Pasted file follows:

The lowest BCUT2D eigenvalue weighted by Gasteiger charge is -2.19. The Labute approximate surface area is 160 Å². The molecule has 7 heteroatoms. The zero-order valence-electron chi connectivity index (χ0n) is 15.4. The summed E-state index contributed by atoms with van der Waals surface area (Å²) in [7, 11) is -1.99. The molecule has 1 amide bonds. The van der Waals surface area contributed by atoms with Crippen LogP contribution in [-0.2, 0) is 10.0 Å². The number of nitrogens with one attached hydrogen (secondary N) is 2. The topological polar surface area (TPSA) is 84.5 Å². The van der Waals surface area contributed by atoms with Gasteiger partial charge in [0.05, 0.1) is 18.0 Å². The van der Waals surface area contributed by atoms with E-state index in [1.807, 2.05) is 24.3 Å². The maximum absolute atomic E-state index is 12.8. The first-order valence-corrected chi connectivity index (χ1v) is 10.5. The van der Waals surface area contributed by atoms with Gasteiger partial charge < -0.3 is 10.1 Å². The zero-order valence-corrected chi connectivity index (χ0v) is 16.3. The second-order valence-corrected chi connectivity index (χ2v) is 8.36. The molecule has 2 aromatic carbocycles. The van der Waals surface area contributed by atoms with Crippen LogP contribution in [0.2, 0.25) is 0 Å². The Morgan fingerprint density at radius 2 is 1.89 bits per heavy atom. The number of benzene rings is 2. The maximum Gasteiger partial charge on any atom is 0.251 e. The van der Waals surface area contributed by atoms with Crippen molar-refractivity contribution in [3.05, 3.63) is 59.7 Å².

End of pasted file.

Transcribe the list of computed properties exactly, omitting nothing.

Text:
The lowest BCUT2D eigenvalue weighted by Gasteiger charge is -2.19. The Labute approximate surface area is 160 Å². The molecule has 7 heteroatoms. The zero-order valence-electron chi connectivity index (χ0n) is 15.4. The summed E-state index contributed by atoms with van der Waals surface area (Å²) in [7, 11) is -1.99. The molecule has 1 amide bonds. The van der Waals surface area contributed by atoms with Crippen LogP contribution in [-0.2, 0) is 10.0 Å². The number of nitrogens with one attached hydrogen (secondary N) is 2. The topological polar surface area (TPSA) is 84.5 Å². The van der Waals surface area contributed by atoms with Gasteiger partial charge in [0.05, 0.1) is 18.0 Å². The van der Waals surface area contributed by atoms with E-state index in [1.807, 2.05) is 24.3 Å². The maximum absolute atomic E-state index is 12.8. The first-order valence-corrected chi connectivity index (χ1v) is 10.5. The van der Waals surface area contributed by atoms with Gasteiger partial charge < -0.3 is 10.1 Å². The zero-order valence-corrected chi connectivity index (χ0v) is 16.3. The second-order valence-corrected chi connectivity index (χ2v) is 8.36. The molecule has 2 aromatic carbocycles. The van der Waals surface area contributed by atoms with Crippen LogP contribution in [0.2, 0.25) is 0 Å². The Morgan fingerprint density at radius 2 is 1.89 bits per heavy atom. The number of benzene rings is 2. The maximum Gasteiger partial charge on any atom is 0.251 e. The van der Waals surface area contributed by atoms with Crippen molar-refractivity contribution in [3.05, 3.63) is 59.7 Å².